I agree that overall, the quality of writing has deteriorated while the graphics and visuals have improved greatly. The published rhetoric with respect to the ``faithful and discreet class" has been ramped up to near-idolatry. The inexorable ticking of the clock has eroded the plausibility of their chronology, so that far fewer JWs can recite the once-basic JW 101 mantra of 607 minus 2520 plus no zero year = 1914; and reference to it is much less frequency. Searching the Bible for ``types and antitype" and strained analogies which were once staple fodder (who remembers the book ``You May Survive Armageddon into God's New World"?) has all but ceased. There's an increased propensity to attach labels, and asa result JWs are more inclined to think of their collagues as ``i.e. ``elder," ministerial servant" ``pioneer, ``unbaptised publisher" and so on, rather than simply ``brother" and ``sister"and as a result the congregations are much less egalatarian than 30 or 40 years ago (when's the last time you saw a male in good standing but without a position be called on for prayer?).
Overall, the literature and especially the so-called public talks have turned inward in their emphasis, focusing on JWs to the virtual exclusion of the public, resorting frequently to theocratic jargon and terms unintelligible to the public. Sunday talks seldom deal with basic doctrine and the broader issues; they're much more like the Satruday night ``service talks" delivered by visiting Bethel speakers and intended mainly for the congregations, notthe public. The Society's public talk outlines, which in the 50s were really that, skeletal outlines, double spaced on barely one side of paper , allowed for, indeed expected that the speaker do considerable personal research to complete, have become virtual manuscripts. I rememebr how strenuously we public speakers were admonished never to use Theo-speak jargon in public talks and never read directly from the Society's publictions while on the podium, merely used there a reference/research resources. No longer; the opposite has become the rule.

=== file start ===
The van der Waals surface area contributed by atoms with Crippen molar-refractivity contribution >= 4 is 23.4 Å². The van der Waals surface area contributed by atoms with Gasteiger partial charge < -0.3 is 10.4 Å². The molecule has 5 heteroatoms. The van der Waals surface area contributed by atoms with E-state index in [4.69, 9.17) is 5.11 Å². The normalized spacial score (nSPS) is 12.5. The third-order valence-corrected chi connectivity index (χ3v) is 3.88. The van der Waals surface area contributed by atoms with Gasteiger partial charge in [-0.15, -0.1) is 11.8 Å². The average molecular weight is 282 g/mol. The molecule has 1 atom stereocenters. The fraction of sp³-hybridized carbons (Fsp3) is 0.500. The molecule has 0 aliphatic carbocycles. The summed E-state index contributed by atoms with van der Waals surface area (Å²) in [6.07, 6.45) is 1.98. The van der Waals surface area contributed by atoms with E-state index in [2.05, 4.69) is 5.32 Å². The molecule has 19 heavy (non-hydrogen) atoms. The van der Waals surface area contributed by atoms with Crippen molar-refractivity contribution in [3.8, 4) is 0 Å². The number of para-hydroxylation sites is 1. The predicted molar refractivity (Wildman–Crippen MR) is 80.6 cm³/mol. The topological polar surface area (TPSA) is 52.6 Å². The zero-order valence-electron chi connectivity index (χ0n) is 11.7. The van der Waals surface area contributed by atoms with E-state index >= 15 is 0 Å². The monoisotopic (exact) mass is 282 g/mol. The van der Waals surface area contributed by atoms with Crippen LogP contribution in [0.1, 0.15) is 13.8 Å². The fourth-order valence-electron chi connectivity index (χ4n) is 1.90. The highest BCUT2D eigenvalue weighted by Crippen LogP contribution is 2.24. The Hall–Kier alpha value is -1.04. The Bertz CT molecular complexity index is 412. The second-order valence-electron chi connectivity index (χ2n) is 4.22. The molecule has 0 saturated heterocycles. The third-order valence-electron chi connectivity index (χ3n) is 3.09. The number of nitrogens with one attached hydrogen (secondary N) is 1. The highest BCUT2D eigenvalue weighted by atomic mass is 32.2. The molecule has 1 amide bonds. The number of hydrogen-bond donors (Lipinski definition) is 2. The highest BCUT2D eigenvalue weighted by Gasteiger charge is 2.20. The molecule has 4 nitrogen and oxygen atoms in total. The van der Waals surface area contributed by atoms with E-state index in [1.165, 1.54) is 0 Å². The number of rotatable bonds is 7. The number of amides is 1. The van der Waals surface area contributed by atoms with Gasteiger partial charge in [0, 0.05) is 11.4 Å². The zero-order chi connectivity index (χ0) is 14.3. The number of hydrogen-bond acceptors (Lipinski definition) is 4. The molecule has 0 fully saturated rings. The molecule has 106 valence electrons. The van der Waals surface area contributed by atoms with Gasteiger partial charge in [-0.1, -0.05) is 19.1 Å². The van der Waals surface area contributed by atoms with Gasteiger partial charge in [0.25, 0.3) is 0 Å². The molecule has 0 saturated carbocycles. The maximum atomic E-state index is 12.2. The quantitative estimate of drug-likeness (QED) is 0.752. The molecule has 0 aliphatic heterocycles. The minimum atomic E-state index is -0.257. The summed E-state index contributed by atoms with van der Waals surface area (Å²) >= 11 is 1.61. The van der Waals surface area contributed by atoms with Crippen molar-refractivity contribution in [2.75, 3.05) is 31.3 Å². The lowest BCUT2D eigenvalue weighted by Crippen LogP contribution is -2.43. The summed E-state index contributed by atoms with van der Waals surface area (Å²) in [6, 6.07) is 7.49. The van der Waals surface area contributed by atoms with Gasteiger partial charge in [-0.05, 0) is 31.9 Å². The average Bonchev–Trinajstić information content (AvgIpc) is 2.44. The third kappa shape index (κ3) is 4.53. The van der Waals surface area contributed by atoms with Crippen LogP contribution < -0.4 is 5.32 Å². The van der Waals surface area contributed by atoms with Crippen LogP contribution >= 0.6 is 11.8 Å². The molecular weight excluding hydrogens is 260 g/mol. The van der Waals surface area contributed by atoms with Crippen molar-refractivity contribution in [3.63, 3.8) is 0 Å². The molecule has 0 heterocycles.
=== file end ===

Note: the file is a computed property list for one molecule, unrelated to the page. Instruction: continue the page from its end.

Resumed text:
There's much more insistence on mndless obedience to authority, increased adulation of that authority, to the point of veneration (see the Isaiah Book, Volume 2, page 260 for one prominent example); much less latitude for the individual to decide issues on the basis of ``trained conscience," etc., etc. These changes have come about imperceptibly with time, but if one stands back and makes a diret compartison with the way thigns were 40 years ago ad the way things are today, the contrast is stark-- and not for the better.